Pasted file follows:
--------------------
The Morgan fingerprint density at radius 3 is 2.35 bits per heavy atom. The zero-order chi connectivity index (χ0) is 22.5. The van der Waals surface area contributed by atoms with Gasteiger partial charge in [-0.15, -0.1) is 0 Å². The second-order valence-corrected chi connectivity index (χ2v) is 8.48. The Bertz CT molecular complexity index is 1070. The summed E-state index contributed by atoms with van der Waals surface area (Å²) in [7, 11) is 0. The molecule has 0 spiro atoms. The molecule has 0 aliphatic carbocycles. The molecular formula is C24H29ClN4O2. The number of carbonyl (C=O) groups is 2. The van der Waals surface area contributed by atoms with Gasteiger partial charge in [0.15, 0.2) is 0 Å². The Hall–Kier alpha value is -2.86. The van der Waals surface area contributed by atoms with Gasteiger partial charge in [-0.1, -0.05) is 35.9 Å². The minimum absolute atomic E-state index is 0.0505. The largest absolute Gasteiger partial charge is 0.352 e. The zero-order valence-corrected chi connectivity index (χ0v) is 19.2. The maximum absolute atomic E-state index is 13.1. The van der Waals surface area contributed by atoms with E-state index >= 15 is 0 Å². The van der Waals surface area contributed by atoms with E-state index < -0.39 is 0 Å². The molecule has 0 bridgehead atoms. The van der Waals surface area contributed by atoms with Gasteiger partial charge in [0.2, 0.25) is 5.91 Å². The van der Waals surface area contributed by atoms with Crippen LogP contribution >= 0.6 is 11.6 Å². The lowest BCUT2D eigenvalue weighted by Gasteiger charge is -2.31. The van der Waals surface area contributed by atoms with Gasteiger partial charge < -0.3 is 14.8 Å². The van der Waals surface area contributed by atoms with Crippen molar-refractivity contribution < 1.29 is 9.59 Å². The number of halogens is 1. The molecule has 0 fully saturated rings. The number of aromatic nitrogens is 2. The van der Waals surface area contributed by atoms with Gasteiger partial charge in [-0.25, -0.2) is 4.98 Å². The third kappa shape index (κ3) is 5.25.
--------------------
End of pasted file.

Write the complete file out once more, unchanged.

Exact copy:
The Morgan fingerprint density at radius 3 is 2.35 bits per heavy atom. The zero-order chi connectivity index (χ0) is 22.5. The van der Waals surface area contributed by atoms with Gasteiger partial charge in [-0.15, -0.1) is 0 Å². The second-order valence-corrected chi connectivity index (χ2v) is 8.48. The Bertz CT molecular complexity index is 1070. The summed E-state index contributed by atoms with van der Waals surface area (Å²) in [7, 11) is 0. The molecule has 0 spiro atoms. The molecule has 0 aliphatic carbocycles. The molecular formula is C24H29ClN4O2. The number of carbonyl (C=O) groups is 2. The van der Waals surface area contributed by atoms with Gasteiger partial charge in [0.15, 0.2) is 0 Å². The Hall–Kier alpha value is -2.86. The van der Waals surface area contributed by atoms with Gasteiger partial charge in [-0.1, -0.05) is 35.9 Å². The minimum absolute atomic E-state index is 0.0505. The largest absolute Gasteiger partial charge is 0.352 e. The zero-order valence-corrected chi connectivity index (χ0v) is 19.2. The maximum absolute atomic E-state index is 13.1. The van der Waals surface area contributed by atoms with E-state index >= 15 is 0 Å². The van der Waals surface area contributed by atoms with E-state index < -0.39 is 0 Å². The molecule has 0 bridgehead atoms. The van der Waals surface area contributed by atoms with Gasteiger partial charge in [0.2, 0.25) is 5.91 Å². The van der Waals surface area contributed by atoms with Crippen LogP contribution >= 0.6 is 11.6 Å². The lowest BCUT2D eigenvalue weighted by Gasteiger charge is -2.31. The van der Waals surface area contributed by atoms with Gasteiger partial charge < -0.3 is 14.8 Å². The van der Waals surface area contributed by atoms with Crippen molar-refractivity contribution < 1.29 is 9.59 Å². The number of halogens is 1. The molecule has 0 fully saturated rings. The number of aromatic nitrogens is 2. The van der Waals surface area contributed by atoms with Gasteiger partial charge in [-0.25, -0.2) is 4.98 Å². The third kappa shape index (κ3) is 5.25.